For everyone who knows us, you know that one of us has a shoe obsession*. There is a massive love of high heels but also a strong affection for sandals, wedges, loafers, flip flops, ballet shoes and even cozy slippers. Given this obsession, you may be surprised that this is the first newsletter that we have ever written about shoes.
The great thing about about shoes is that there is a pair of shoes to fit your personality, mood and lifestyle. The same can be said about child custody agreements; there is an agreement to fit every “pair” of parents..
Although the specifics terms of the plans can be as different as stilettos and flip flops, custody can generally be defined several ways under M.G.L. c. 208:
1. Sole legal custody: One parent has the exclusive right and responsibility to make decisions about matters that have a significant impact on the life of their child(ren), such as education, medical care and religious upbringing. Sole legal custody is more rare than you might expect. We see sole custody most
often if one parent has a history of drug use, physical abuse, untreated mental health issues or if there is a restraining order currently in place;
2. Shared legal custody: Both parents have the right and responsibility to make decisions about matters that have a significant impact on the life of their child(ren), such as education, medical care and religious upbringing. This is the default unless there is something significant happening within the family as suggested above;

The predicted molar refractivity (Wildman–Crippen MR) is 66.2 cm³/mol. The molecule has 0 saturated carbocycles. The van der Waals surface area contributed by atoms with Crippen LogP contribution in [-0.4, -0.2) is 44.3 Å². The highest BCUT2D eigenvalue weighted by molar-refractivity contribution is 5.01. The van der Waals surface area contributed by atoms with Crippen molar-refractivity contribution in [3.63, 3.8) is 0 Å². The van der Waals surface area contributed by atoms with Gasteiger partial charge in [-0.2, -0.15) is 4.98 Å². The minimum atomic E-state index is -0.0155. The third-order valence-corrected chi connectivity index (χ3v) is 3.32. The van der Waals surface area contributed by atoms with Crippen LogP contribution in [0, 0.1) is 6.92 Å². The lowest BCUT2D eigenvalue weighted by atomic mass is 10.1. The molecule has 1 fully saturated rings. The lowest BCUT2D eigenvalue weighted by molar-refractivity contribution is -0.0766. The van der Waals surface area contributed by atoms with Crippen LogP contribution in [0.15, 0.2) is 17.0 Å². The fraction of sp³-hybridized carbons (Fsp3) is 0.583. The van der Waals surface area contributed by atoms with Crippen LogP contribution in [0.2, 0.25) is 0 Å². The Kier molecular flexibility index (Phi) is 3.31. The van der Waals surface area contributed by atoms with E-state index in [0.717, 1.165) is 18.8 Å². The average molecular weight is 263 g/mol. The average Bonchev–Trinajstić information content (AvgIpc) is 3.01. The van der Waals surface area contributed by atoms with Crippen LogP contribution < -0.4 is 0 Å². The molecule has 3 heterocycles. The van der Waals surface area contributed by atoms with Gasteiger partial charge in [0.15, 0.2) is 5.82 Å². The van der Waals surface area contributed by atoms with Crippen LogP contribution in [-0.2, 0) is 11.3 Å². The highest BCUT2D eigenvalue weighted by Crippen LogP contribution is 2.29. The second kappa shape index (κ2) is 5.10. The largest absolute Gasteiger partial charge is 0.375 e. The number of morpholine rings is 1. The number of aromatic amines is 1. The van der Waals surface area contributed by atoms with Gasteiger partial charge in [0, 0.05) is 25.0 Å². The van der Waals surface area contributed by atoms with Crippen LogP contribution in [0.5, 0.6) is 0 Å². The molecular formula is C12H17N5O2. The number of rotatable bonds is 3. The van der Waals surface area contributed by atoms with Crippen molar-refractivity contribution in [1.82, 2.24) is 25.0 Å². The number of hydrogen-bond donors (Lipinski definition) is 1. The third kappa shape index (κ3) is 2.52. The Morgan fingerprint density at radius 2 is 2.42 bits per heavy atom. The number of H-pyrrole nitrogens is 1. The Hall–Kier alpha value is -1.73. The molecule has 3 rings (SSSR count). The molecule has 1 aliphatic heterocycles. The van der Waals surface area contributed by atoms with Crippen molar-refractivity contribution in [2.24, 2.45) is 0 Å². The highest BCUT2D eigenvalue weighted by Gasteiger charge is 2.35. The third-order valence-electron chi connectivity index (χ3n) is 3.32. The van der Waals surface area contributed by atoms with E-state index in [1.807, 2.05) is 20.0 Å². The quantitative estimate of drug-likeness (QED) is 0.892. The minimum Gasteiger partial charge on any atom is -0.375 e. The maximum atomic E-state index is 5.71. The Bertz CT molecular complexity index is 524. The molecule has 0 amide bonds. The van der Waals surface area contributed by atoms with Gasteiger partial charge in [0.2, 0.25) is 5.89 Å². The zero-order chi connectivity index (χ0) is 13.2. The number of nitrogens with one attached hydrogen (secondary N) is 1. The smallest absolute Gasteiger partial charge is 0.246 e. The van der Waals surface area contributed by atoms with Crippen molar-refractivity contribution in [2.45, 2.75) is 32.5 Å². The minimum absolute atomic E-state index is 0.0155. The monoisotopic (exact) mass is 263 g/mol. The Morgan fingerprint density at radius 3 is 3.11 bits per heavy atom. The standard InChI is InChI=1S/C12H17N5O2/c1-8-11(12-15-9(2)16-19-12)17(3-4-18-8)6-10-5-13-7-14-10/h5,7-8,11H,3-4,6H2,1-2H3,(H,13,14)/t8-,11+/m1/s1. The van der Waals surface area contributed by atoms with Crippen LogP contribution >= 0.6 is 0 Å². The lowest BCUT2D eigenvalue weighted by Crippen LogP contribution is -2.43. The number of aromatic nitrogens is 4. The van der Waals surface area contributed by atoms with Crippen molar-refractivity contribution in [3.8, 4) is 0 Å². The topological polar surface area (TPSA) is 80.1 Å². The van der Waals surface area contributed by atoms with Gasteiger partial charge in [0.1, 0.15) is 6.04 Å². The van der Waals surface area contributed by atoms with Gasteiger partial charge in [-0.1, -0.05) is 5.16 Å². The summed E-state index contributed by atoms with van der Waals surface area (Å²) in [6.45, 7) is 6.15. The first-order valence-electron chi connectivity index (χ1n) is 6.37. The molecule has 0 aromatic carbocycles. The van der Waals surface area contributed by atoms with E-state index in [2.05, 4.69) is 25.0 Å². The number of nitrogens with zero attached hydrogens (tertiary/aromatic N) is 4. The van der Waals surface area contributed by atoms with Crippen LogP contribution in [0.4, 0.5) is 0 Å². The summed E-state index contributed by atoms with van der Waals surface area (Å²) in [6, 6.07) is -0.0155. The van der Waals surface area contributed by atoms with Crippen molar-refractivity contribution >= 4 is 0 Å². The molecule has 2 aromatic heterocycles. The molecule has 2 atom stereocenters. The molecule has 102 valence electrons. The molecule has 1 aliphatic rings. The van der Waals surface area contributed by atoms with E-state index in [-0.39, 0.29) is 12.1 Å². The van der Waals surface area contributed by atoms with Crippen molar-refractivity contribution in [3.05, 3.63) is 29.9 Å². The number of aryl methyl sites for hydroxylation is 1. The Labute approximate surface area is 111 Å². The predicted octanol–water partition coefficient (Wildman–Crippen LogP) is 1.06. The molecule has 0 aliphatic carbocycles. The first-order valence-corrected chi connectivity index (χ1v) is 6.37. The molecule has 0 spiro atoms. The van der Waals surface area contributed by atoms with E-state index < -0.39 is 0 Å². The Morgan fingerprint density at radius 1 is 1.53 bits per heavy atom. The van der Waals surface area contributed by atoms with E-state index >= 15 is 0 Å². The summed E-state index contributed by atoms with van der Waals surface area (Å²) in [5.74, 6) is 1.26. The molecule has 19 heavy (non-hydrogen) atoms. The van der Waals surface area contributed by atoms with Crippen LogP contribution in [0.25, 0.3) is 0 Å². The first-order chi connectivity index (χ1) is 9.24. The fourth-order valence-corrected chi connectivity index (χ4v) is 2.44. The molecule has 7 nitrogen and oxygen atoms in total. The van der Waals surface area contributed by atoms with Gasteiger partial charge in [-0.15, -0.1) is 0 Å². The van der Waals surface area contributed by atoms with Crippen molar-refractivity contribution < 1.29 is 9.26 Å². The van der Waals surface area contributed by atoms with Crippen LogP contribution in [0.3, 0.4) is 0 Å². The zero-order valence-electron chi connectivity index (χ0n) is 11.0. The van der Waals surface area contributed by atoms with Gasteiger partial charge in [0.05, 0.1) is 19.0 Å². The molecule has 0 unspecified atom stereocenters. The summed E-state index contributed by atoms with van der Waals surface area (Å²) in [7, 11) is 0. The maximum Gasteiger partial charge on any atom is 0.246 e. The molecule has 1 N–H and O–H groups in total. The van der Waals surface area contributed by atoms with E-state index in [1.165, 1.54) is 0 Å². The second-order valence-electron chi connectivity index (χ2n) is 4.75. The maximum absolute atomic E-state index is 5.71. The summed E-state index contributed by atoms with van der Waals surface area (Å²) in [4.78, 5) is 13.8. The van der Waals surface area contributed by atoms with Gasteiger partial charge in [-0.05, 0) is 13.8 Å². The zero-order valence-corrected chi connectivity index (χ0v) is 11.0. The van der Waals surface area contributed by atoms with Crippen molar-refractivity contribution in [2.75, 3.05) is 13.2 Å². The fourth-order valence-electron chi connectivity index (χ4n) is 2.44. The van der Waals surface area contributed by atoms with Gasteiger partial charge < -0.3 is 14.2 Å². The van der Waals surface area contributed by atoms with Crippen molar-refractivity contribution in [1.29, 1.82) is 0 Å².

3. Sole physical custody: The child(ren) resides only with and supervised by only parent but may have visitation with the other parent unless visitation would not be in the best interest of the child(ren). We occasionally see parents who live in different states who will have shared legal custody but only one parent has physical custody;
4. Joint physical custody: The child(ren) reside in the homes of and supervised by both parents on a regular basis. What this model looks like can vary greatly from family to family. While some parents have the child(ren) rotate homes every couple of days, others stick to the classic one dinner during the week and parenting time every other weekend. Sometimes, parents with joint physical custody will choose a “primary” parent for the child(ren) in order to determine school choice. There is no “correct” schedule for co-parenting.
As always, please let us know if you have questions regarding a family law or other matters.
Faye and John
* We will let you decide which one of us loves shoes!